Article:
Speaking of authority, Gerry Rose proves once again what an adroit actor he can be as Tim, Carl’s fellow schoolteacher and possessor of a highly overactive libido. The crassness of the character’s explanation of his masturbatory habits is leavened by the actor’s focused energy tempered by discipline. His worthy partner is Kelsey Thompson as Tim’s wife, Lana. Easily the most repressed of the women in the play, the cliché is exploded by an unabashed embrace of her very particular brand of voyeurism, expressed in carefully studied physicality in the performance. Yet it must also be said that many of Ms. Thompson’s finer moments are in small asides in which she steals scenes with minimal effort.

Their work illustrates the essential importance of establishing a solid foundation for character when playing such outrageous behavior. The risk is clearly displayed here in the presentation of Carl’s cousin Dennis, and his youthful bride Theresa. The unsophisticated couple, written as white trash rednecks, is clearly out of their element in the middle-class milieu of the play, and they are the easiest to overplay. Dan Shoemaker allows Dennis to slip into overripe caricature, playing for the easy laughs and missing much of the nuance. Ms. Reibel played Theresa in last year’s production, and delivers the same irrepressible verve, but without the previous discipline that afforded her the pathos necessary to bring dramatic equilibrium to the character. Theresa’s triumphant self-empowerment remains intact as the climax of the action, but it lacks the full resonance available in the script.

The play includes a party game of profane prank calls in which the various victims are portrayed with a nice virtuosity (and a little bit of skin) by Jen Starr. It is an example of the juvenile caliber of the party and the mean-spiritedness that might threaten the effectiveness of the play in other hands, but Mr. Walker has given us a ribald satire of middle-class mores in the wake of the sexual revolution overstuffed with broad humor. It continues, in this fourth iteration, to draw a robust response from audiences. As perennial holiday favorites go, it so far has the advantage of boasting fresh productions each time, with mostly new faces in the cast, but I cannot help but wish that, if Brian Walker’s work is to be highlighted, that other, less notorious plays might be revived so that we are better able to explore the range of his writing.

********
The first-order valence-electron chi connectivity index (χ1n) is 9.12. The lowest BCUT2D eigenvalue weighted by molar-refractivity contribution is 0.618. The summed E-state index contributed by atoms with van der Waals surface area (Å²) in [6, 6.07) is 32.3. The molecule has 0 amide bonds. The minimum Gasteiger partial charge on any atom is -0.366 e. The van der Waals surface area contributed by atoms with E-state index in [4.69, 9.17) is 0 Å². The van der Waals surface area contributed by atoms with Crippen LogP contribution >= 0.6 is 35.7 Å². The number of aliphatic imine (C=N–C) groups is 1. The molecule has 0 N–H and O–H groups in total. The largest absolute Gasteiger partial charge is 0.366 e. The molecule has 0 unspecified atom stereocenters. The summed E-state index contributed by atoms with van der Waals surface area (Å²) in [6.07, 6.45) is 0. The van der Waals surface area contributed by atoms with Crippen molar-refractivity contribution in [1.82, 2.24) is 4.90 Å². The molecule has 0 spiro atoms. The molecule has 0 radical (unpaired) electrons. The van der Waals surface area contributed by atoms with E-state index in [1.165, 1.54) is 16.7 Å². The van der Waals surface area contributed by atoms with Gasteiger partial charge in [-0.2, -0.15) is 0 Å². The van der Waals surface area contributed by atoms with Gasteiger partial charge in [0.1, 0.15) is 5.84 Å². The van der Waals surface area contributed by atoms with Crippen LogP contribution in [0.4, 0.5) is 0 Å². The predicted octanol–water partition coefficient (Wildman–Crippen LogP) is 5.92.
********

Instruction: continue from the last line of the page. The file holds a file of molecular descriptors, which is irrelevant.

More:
Dirty, Sexy, Derby Play

April 16, 17, 19, 20, 24, 25, 26 @ 8:00pm

Tickets $18.00 ($13.00 on Industry Night – April 20)

Louisville Repertory Company
Kentucky Center for the Performing Arts
501 West Main Street
Louisville, KY 40204
502-584-7777
Kentuckycenter.org

 

Keith

Keith Waits is a native of Louisville who works at the Louisville Visual Art Association during the days, including being one of the hosts of PUBLIC on ARTxFM, but spends most of his evenings indulging his taste for theatre, music and visual arts. His work has appeared in Pure Uncut Candy, TheatreLouisville, and Louisville Mojo. He is now Managing Editor for Arts-Louisville.com.